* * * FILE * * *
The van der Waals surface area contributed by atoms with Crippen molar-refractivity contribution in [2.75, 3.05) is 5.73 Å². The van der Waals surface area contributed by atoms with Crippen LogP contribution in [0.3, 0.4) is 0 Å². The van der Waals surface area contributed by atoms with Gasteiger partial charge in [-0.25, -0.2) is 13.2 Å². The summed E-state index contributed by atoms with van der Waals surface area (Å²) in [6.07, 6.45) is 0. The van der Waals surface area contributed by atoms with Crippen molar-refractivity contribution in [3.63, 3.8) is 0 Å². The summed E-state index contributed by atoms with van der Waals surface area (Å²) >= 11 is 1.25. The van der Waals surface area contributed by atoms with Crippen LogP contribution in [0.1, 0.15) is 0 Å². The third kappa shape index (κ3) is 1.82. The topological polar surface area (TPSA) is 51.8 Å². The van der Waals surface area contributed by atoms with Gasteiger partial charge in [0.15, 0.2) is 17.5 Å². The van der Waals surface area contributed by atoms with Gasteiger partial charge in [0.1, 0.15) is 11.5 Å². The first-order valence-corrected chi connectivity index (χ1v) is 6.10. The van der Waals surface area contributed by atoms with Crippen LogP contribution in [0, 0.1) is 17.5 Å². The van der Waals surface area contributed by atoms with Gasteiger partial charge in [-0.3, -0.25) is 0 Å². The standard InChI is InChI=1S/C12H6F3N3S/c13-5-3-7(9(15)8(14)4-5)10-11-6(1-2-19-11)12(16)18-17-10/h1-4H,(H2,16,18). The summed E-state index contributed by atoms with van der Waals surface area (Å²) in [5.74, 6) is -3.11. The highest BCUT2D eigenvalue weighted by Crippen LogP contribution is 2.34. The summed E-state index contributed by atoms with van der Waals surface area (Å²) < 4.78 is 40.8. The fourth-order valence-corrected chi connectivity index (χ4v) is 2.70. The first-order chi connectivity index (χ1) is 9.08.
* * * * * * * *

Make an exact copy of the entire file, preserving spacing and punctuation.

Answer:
The van der Waals surface area contributed by atoms with Crippen molar-refractivity contribution in [2.75, 3.05) is 5.73 Å². The van der Waals surface area contributed by atoms with Crippen LogP contribution in [0.3, 0.4) is 0 Å². The van der Waals surface area contributed by atoms with Gasteiger partial charge in [-0.25, -0.2) is 13.2 Å². The summed E-state index contributed by atoms with van der Waals surface area (Å²) in [6.07, 6.45) is 0. The van der Waals surface area contributed by atoms with Crippen molar-refractivity contribution in [3.63, 3.8) is 0 Å². The summed E-state index contributed by atoms with van der Waals surface area (Å²) >= 11 is 1.25. The van der Waals surface area contributed by atoms with Crippen LogP contribution in [0.1, 0.15) is 0 Å². The third kappa shape index (κ3) is 1.82. The topological polar surface area (TPSA) is 51.8 Å². The van der Waals surface area contributed by atoms with Gasteiger partial charge in [0.15, 0.2) is 17.5 Å². The van der Waals surface area contributed by atoms with Gasteiger partial charge in [0.1, 0.15) is 11.5 Å². The first-order valence-corrected chi connectivity index (χ1v) is 6.10. The van der Waals surface area contributed by atoms with Crippen LogP contribution in [0, 0.1) is 17.5 Å². The van der Waals surface area contributed by atoms with Gasteiger partial charge in [-0.3, -0.25) is 0 Å². The standard InChI is InChI=1S/C12H6F3N3S/c13-5-3-7(9(15)8(14)4-5)10-11-6(1-2-19-11)12(16)18-17-10/h1-4H,(H2,16,18). The summed E-state index contributed by atoms with van der Waals surface area (Å²) in [5.74, 6) is -3.11. The highest BCUT2D eigenvalue weighted by Crippen LogP contribution is 2.34. The summed E-state index contributed by atoms with van der Waals surface area (Å²) < 4.78 is 40.8. The fourth-order valence-corrected chi connectivity index (χ4v) is 2.70. The first-order chi connectivity index (χ1) is 9.08.